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Rebekah Haigh


As the product of a textual community imbedded in an oral culture, the War Scroll can be rewardingly approached as a composition intended for a community of hearers. Indeed, this article demonstrates that 1QM retained an orally fluid textuality and preserves a variety of textual indicators of performativity: hints of oral engagement, accumulation of imitable practices, and reliance on rhetorical techniques suited to the ear. In examining the performative potentials in the War Scroll’s prescriptive (cols. 1–9), prayer (cols. 10–14), and dramatic (cols. 15–19) material, I argue that 1QM can be understood as a spoken text, one which lends itself to performance and embodiment.

Ayhan Aksu


A consideration of both the palaeographic and material features of a scroll provides scholars the opportunity to investigate the scribal culture in which a particular manuscript emerged. This article examines the papyrus opisthograph from Qumran containing 4QpapHodayot-like Text B, 4Q433a, and 4QpapSerekh ha-Yaḥada, 4Q255, on either side. There has been scholarly disagreement about this opisthograph with regard to a number of questions: (1) which of the two compositions was inscribed on the recto, (2) how the two compositions should be dated, and (3) which of the two texts was written first. This article looks at both compositions by means of palaeography and codicology. From this combined approach I deduce that 4Q433a was written first, on the recto of this papyrus manuscript. 4Q255 was added later, on the verso. Both compositions can be dated to the early first century BCE. This reconstruction makes it plausible that 4Q255 was a personal copy.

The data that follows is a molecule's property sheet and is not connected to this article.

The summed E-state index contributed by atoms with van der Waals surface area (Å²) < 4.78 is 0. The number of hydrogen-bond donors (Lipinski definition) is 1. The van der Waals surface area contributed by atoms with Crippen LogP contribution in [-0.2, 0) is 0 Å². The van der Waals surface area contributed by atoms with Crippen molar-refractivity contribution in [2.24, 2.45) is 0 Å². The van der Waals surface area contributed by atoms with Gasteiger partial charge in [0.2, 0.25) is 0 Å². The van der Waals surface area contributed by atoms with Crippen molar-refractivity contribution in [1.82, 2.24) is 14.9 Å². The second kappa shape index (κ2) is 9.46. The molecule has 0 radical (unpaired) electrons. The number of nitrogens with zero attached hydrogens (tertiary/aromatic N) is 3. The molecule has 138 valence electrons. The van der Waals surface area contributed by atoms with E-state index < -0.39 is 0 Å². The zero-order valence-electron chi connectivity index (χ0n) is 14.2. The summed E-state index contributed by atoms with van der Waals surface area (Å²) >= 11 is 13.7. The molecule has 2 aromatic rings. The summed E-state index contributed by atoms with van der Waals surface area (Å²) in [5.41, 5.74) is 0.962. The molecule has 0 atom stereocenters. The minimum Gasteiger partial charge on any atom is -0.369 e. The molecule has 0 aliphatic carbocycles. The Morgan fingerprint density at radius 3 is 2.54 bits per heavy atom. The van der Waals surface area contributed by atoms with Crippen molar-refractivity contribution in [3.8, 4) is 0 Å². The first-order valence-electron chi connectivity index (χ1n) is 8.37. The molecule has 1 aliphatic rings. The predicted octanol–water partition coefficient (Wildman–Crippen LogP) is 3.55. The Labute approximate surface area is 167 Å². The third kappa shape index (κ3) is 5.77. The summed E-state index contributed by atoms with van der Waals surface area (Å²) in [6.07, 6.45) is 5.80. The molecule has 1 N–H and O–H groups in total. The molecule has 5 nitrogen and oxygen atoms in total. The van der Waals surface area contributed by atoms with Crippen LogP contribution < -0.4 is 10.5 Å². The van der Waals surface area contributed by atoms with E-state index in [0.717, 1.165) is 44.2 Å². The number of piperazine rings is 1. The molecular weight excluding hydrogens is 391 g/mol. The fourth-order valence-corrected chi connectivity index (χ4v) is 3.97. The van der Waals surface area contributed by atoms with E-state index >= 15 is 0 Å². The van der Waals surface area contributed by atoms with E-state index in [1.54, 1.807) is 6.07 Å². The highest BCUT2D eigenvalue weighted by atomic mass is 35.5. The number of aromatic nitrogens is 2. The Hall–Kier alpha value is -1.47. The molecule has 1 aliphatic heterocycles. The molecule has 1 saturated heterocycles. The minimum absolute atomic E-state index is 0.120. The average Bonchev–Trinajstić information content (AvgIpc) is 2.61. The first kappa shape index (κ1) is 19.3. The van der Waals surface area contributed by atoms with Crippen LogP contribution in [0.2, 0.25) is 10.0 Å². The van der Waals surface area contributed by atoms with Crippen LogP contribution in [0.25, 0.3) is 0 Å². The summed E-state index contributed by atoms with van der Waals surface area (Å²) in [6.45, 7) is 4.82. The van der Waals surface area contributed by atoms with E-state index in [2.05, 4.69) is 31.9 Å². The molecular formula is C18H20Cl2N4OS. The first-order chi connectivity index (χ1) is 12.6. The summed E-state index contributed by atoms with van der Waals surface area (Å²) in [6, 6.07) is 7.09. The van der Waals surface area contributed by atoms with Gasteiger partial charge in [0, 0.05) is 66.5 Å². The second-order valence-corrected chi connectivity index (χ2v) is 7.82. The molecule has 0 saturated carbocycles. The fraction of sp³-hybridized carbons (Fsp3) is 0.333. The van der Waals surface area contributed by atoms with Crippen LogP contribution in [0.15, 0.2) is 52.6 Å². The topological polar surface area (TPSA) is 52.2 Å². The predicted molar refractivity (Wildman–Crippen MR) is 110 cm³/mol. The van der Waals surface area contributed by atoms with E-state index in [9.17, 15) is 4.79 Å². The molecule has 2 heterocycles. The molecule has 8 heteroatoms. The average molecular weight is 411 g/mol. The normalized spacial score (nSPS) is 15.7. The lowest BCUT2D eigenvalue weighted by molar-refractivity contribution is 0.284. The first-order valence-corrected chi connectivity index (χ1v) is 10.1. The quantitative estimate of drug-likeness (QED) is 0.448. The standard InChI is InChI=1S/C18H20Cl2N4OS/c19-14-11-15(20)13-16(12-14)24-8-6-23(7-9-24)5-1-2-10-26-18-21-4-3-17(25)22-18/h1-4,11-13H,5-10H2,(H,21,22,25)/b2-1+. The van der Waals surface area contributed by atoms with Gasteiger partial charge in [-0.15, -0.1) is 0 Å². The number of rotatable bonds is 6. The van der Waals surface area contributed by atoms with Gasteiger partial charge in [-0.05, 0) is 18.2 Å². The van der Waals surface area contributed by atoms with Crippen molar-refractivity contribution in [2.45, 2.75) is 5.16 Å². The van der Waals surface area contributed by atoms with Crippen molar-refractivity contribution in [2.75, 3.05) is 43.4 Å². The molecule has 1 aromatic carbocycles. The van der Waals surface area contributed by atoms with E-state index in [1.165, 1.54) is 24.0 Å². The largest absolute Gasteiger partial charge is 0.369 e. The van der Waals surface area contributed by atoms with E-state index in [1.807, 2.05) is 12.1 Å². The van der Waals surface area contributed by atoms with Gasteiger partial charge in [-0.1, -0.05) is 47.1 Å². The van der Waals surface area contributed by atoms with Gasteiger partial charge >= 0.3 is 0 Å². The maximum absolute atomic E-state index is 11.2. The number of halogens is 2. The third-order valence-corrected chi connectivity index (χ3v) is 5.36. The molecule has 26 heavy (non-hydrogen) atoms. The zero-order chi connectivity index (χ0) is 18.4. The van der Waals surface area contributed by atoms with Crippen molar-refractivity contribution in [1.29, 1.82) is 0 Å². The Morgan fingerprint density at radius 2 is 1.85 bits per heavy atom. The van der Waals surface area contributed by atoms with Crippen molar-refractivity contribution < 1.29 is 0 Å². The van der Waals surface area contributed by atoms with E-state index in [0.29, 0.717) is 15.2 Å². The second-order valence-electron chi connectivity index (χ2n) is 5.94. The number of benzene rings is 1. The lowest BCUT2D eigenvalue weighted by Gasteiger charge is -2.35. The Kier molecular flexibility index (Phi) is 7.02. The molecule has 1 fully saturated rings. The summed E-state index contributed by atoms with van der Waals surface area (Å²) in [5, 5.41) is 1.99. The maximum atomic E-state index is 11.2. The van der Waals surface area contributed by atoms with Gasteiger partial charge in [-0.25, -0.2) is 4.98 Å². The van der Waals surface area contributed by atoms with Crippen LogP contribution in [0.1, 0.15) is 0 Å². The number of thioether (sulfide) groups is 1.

Gareth Wearne


Among the enduring enigmas of 4QMMT are the organizational principles which govern its halakhic section. Focusing primarily on the halakhah concerning skin disease in B 64–72, this article argues that the arrangement of MMT’s halakhot was influenced, at least in part, by similar collocations of topics in Leviticus 21–22 and possibly Ezek 44:15–31. It seems that the selection of sources is attributable to a specific focus on priestly conduct in the halakhah. By recognizing the nature and extent of this dependence it is possible to better understand MMT’s origin and the writers’ exegetical and halakhic methods.